I remember very clearly the moment I knew I would be leaving the Army. It came in late 2007, a few months before I shipped out on my second Iraq tour. This was nearly five years into the Iraq War and the Army, which had also been sending fewer, but significant numbers of troops to Afghanistan, was hemorrhaging captains. Young officers like me, having hit their service obligation (4 years for ROTC cadets, 5 years for West Pointers) had decided they’d had enough and wanted to see what the civilian world had in store.
In order to slow the exodus, the Army began offering bonuses for captains willing to sign on for another hitch. I declined the bonus, fairly certain that I wanted to go to graduate school after my second tour. But my commander and the two majors in my battalion tried to convince me to stay. They were great officers, and I loved serving under them, so I listened. When I told them that, being single at the time, I thought it would be hard to keep up our incredible deployment schedule (my unit was averaging a year in Iraq, then a year home before returning to combat) and some day start a family, one of the majors told me, “Don’t worry. Once this stabilizes, you’ll be guaranteed one year deployed, then two years at home, then one year deployed.” When I considered the absurdity of that future–having to tell your child, “Don’t worry, daddy will miss your 5th birthday, but I’ll be here for 6 and 7, but then I’ll have to miss your 8th,” I knew I was done. While I have abiding respect for my friends who did stay in and deal with that kind of tempo, it wasn’t the life I wanted.
I had a similar reaction when I read the speech Secretary Eric Shinseki gave to the Veterans of Foreign Wars convention in Reno. I first saw the headline in the Military Times: “Shinseki: Backlog means VA reaching more vets.” My first reaction was, this can’t be real; he can’t be standing up before the oldest veterans organization in America and telling them that a dismal failure is actually a smashing success. But that’s exactly what he said. Shinseki said that because of better outreach, the 400,000 vets seeking claims three years ago has grown to more than 880,000. Back then, he said, less than a third of veterans were even enrolled with the VA, and the effort to bring more into the system has contributed to the delays we have been seeing.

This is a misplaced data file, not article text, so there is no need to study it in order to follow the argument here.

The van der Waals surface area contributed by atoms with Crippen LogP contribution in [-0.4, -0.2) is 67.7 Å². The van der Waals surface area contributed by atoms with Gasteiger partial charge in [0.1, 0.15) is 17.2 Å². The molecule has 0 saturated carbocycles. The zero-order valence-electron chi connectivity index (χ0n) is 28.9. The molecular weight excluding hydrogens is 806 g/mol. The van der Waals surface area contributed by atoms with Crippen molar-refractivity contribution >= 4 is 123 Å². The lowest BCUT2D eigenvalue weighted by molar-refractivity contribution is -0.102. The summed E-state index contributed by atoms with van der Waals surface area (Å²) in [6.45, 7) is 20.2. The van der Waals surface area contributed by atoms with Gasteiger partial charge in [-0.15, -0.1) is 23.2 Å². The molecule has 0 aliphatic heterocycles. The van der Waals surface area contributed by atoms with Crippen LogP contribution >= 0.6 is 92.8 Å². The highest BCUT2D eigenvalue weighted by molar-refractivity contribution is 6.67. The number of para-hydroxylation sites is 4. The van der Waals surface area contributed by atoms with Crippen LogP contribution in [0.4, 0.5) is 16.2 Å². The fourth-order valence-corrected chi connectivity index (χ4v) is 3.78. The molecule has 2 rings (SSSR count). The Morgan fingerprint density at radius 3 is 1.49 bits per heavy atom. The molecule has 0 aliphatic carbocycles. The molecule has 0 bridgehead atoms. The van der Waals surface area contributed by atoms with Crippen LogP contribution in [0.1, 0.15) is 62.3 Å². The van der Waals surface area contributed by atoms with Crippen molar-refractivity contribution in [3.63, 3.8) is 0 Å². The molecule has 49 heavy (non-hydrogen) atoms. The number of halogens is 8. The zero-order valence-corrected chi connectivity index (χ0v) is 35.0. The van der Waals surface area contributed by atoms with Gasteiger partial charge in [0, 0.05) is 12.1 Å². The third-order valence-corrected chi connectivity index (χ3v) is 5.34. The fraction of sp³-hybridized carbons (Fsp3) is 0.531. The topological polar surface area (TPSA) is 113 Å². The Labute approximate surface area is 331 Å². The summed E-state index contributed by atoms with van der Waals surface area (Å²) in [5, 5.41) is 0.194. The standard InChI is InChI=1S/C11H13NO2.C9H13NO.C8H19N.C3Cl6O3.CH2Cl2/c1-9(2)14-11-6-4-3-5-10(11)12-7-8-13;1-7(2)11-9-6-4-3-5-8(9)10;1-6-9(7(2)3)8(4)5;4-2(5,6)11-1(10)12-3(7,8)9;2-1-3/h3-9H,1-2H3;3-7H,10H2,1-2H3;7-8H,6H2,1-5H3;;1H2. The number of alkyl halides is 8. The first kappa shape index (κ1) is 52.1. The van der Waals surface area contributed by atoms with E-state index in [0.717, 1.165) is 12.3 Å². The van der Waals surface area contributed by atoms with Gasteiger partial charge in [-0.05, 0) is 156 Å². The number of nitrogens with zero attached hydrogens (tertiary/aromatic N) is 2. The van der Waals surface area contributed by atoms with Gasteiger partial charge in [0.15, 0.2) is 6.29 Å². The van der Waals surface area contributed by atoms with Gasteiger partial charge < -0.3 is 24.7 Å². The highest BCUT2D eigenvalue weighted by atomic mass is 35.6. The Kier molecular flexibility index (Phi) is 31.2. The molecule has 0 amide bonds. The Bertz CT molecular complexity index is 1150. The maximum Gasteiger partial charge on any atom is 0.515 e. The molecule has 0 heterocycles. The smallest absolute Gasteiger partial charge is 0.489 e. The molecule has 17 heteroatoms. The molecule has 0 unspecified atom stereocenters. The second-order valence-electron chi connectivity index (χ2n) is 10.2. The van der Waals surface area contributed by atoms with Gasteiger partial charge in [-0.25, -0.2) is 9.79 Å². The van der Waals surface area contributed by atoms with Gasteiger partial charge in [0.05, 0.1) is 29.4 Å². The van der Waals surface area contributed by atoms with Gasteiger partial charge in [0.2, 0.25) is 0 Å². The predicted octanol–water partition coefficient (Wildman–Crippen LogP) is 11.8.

I’ll buy that (barely). I’ve been a supporter of Shinseki’s and when I have criticized his leadership at the VA, I did so with kid gloves. Shinseki is a decorated veteran himself who was wounded in combat. After a mine blew off half of his foot in Vietnam, he fought to stay in the Army and became the service’s Chief of Staff. In that role, he was the only one who was truly honest with Congress about what it would take to secure Iraq, and his estimation was eerily accurate.
But since taking over the VA, Shinseki has been “AWOL” as a veterans group leader told Joe Klein back in June. “He’s been a quiet disaster at the VA…and I mean quiet,” the man told Joe. But it was Joe who put it best on the subject of Shinseki and veterans: “The Secretary of Veterans Affairs should be a noisy advocate for these terrific kids.”
It wasn’t advocacy that we heard Tuesday–either the loud or the quiet kind–when the secretary said this: “I have committed to ending the claims backlog in 2015, by putting in place a system that processes all claims within 125 days at a 98 percent accuracy level.” Yes, 125 days. That’s over 4 months. That means that three years from now, a veteran filing a claim might still have to wait more than a third of a year. This is an absurd vision.
The disaster at the VA is not one of Shinseki’s making, but he hasn’t fixed it, and his goals fall far short. The VA is an antiquated bureaucracy in desperate need of an overhaul. In May, the San Francisco Chronicle reported that the VA’s Oakland regional claims center had paper files stacked to the ceiling. Shinseki’s promise of 125 days is far better than the average in Oakland this year–320 days–or the national average wait time–241 days. But four months is entirely too long to ask veterans to wait.
A 48 percent improvement is far and away more than we’ve been able to ask from our government in recent times. But when that leaves us with a better, but still terrible situation, we haven’t reached a goal. The vision should be for a modern, effective system that takes care of our veterans much faster. It may take until 2015 to get the claims backlog down to 125 days, but that’s not the end state we need.
When we reach 125 days, which I know will be difficult to achieve, the work won’t be complete. It will only have begun.